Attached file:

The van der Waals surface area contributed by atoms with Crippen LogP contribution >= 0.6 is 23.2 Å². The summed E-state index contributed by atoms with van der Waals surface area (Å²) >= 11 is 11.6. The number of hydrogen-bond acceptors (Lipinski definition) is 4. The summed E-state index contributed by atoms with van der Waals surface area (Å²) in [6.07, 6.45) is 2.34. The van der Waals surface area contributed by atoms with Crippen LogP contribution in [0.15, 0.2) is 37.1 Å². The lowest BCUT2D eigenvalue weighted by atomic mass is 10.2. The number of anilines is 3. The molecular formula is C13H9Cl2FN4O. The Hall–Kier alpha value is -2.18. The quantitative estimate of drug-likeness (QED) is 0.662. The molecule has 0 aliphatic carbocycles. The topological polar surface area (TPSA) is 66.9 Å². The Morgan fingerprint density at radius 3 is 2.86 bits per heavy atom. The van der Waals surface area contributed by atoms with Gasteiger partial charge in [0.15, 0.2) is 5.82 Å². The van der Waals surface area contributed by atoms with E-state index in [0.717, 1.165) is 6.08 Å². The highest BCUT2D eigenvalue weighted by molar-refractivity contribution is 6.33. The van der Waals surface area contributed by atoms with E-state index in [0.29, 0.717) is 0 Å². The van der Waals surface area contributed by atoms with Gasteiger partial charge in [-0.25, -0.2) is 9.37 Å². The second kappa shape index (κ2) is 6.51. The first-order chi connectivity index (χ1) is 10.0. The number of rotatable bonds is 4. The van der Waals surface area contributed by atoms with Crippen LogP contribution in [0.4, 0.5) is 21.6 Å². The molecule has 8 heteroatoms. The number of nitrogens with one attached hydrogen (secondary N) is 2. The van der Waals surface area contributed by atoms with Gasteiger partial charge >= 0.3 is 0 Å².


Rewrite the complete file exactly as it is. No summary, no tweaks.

The van der Waals surface area contributed by atoms with Crippen LogP contribution >= 0.6 is 23.2 Å². The summed E-state index contributed by atoms with van der Waals surface area (Å²) >= 11 is 11.6. The number of hydrogen-bond acceptors (Lipinski definition) is 4. The summed E-state index contributed by atoms with van der Waals surface area (Å²) in [6.07, 6.45) is 2.34. The van der Waals surface area contributed by atoms with Crippen LogP contribution in [0.15, 0.2) is 37.1 Å². The lowest BCUT2D eigenvalue weighted by atomic mass is 10.2. The number of anilines is 3. The molecular formula is C13H9Cl2FN4O. The Hall–Kier alpha value is -2.18. The quantitative estimate of drug-likeness (QED) is 0.662. The molecule has 0 aliphatic carbocycles. The topological polar surface area (TPSA) is 66.9 Å². The Morgan fingerprint density at radius 3 is 2.86 bits per heavy atom. The van der Waals surface area contributed by atoms with Gasteiger partial charge in [0.15, 0.2) is 5.82 Å². The van der Waals surface area contributed by atoms with E-state index in [0.717, 1.165) is 6.08 Å². The highest BCUT2D eigenvalue weighted by molar-refractivity contribution is 6.33. The van der Waals surface area contributed by atoms with E-state index in [0.29, 0.717) is 0 Å². The van der Waals surface area contributed by atoms with Gasteiger partial charge in [-0.25, -0.2) is 9.37 Å². The second kappa shape index (κ2) is 6.51. The first-order chi connectivity index (χ1) is 10.0. The number of rotatable bonds is 4. The van der Waals surface area contributed by atoms with Crippen LogP contribution in [0.4, 0.5) is 21.6 Å². The molecule has 8 heteroatoms. The number of nitrogens with one attached hydrogen (secondary N) is 2. The van der Waals surface area contributed by atoms with Gasteiger partial charge >= 0.3 is 0 Å².